Employee’s Right to Appeal Redundancy

Matthew Reymes-Cole

Matthew Reymes Cole

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16 Apr 2021

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The redundancy process is a long and intensive one. You have to ensure that the process is fair in all areas, from selection to making staff redundant.

If you fail to do so, you’re at risk of an unfair dismissal claim in an employment tribunal.

One area of confusion is appeals. Do employees have a right to appeal? Is there a process you have to follow? In this guide, we'll look at employee's rights to an appeal, the process to  follow and what happens when offering an appeal process

Do you need to offer an appeal in redundancy situations?

There is no legal obligation to offer an appeal against dismissal in a redundancy situation.

The Acas code of conduct recommends that in cases of disciplinary and performance, an appeal process should be in place.

There is no official employment law status on the right to appeal redundancy decision. However, it’s good practice to do so.

Should you have a redundancy appeal process?

We believe that you should, as if you have followed a fair and thorough procedure, the outcome will be the same.

However, if you don’t offer those made redundant the right to appeal, you open your process up to scrutiny.

There is precedent for unfair dismissal because of a lack of appeals process. This was the case with Robinson v Ulster Carpet Mills. The tribunal saw that the redundancy was unfair because of a lack of appeals process.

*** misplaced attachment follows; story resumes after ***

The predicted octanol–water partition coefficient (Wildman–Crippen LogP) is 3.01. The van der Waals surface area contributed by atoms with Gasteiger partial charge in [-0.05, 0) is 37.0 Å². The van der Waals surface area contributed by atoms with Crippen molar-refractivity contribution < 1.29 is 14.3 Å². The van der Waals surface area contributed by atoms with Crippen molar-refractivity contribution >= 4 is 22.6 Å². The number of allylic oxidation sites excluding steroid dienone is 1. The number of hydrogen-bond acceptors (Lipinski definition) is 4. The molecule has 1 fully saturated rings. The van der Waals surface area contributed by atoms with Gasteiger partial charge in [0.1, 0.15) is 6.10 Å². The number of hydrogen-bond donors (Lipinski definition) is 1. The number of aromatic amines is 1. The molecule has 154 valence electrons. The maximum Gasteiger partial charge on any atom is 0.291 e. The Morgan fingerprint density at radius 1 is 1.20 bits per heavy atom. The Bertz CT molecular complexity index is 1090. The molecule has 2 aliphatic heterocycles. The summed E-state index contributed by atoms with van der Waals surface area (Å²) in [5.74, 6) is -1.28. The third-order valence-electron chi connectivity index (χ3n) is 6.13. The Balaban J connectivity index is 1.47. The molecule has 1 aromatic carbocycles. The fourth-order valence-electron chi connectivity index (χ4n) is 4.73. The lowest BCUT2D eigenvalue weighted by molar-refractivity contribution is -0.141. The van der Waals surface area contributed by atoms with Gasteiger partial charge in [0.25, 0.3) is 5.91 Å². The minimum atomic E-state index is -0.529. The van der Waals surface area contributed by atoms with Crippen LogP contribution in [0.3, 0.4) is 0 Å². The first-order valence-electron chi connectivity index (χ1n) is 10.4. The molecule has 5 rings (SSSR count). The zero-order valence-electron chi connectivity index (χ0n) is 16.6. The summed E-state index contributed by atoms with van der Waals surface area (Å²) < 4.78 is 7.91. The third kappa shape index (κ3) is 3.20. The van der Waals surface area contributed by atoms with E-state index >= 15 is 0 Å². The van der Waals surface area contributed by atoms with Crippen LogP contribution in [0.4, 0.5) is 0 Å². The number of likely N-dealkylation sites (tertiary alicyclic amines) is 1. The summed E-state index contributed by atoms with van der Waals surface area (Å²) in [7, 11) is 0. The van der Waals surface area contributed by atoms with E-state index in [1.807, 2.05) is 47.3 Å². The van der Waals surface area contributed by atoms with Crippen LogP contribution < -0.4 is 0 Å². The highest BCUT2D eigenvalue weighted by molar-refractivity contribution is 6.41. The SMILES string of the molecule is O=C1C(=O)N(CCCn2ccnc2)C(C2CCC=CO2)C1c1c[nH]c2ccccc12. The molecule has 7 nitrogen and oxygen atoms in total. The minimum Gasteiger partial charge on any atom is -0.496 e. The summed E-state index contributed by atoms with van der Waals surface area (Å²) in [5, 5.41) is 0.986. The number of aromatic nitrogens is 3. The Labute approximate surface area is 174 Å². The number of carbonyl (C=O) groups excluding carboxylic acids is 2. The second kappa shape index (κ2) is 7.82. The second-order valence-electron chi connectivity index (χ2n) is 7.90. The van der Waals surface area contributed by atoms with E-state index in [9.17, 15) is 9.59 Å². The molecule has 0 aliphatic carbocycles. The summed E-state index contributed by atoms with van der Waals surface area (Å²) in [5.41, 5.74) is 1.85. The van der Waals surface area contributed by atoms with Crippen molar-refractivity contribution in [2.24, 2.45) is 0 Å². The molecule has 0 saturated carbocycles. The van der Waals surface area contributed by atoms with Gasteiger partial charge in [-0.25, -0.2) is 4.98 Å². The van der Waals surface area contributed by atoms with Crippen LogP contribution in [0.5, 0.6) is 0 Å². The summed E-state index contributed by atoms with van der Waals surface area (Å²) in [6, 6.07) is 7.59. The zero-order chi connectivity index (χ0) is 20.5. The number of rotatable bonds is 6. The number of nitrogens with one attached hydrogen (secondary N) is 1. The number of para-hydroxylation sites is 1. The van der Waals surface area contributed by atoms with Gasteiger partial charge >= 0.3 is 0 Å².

This is a Northern Irish law case but the principle has been approved in several cases since then.

Offering an appeal also allows you to fix any procedural flaws that happened before the decision. An appeal process gives the employee a fair chance to raise any issues.

The downsides to appeals processes

There is one major flaw with appeals. If the appeal is successful, you are left with an awkward situation.

You likely will have gone through a scoring process and found that this candidate is the most suitable for redundancy. However, if they win the appeal you still need to make someone redundant.

This means you need to go back to the selection process and choose someone who scored higher than this person for redundancy.

Understandably, the employee will feel hard done by and will be more likely to appeal the decision as well.

Employee rights to appeal redundancy

An employee can appeal against being made redundant if they believe their selection was unfair or that you did not follow a fair redundancy process.

They may appeal for a variety of reasons, including allegations of discrimination, or allegations that the redundancy is unfair.

You should check your internal redundancy policies to ensure compliance. Your policy may outline an appeals process, and if you do not follow your process properly, it will probably be an unfair dismissal.

Who should handle appeals?

An independent person who did not take part in the original redundancy decision should handle redundancy appeals.

If this is not possible, then you should consider hiring an external HR consultant to undertake the appeal. Once the appeal has been decided, you will need to send a follow-up letter confirming the outcome of the employee’s appeal.

This outcome may involve reinstatement or may uphold the original decision.

Expert support on redundancy with Croner

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About the Author

Matthew Reymes-Cole

Matt joined Croner in 2007 as an employment law consultant and has advised clients of all sizes on all aspects of employment law. He has worked within management positions since 2017 and currently overseas a team within the litigation department, whilst continuing to support a number of clients directly.

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